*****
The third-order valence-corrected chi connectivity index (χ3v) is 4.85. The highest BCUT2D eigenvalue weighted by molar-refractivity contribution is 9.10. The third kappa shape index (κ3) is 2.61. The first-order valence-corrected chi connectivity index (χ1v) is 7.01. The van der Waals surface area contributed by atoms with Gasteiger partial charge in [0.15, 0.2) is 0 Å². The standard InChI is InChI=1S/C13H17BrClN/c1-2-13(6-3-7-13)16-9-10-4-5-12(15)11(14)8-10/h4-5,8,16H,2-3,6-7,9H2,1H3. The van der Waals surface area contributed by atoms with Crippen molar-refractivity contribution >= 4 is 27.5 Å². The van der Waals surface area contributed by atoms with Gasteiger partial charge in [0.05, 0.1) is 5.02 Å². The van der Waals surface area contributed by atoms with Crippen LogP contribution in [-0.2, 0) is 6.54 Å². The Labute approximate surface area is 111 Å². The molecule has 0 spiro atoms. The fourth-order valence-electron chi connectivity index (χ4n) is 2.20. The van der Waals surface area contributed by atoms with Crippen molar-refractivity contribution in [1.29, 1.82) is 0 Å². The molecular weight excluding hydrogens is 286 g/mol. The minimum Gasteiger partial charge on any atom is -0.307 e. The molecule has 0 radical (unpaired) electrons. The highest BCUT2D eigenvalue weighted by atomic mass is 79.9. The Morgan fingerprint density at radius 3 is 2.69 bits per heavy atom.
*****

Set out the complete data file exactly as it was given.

The third-order valence-corrected chi connectivity index (χ3v) is 4.85. The highest BCUT2D eigenvalue weighted by molar-refractivity contribution is 9.10. The third kappa shape index (κ3) is 2.61. The first-order valence-corrected chi connectivity index (χ1v) is 7.01. The van der Waals surface area contributed by atoms with Gasteiger partial charge in [0.15, 0.2) is 0 Å². The standard InChI is InChI=1S/C13H17BrClN/c1-2-13(6-3-7-13)16-9-10-4-5-12(15)11(14)8-10/h4-5,8,16H,2-3,6-7,9H2,1H3. The van der Waals surface area contributed by atoms with Crippen molar-refractivity contribution >= 4 is 27.5 Å². The van der Waals surface area contributed by atoms with Gasteiger partial charge in [0.05, 0.1) is 5.02 Å². The van der Waals surface area contributed by atoms with Crippen LogP contribution in [-0.2, 0) is 6.54 Å². The Labute approximate surface area is 111 Å². The molecule has 0 spiro atoms. The fourth-order valence-electron chi connectivity index (χ4n) is 2.20. The van der Waals surface area contributed by atoms with Crippen molar-refractivity contribution in [1.29, 1.82) is 0 Å². The molecular weight excluding hydrogens is 286 g/mol. The minimum Gasteiger partial charge on any atom is -0.307 e. The molecule has 0 radical (unpaired) electrons. The highest BCUT2D eigenvalue weighted by atomic mass is 79.9. The Morgan fingerprint density at radius 3 is 2.69 bits per heavy atom.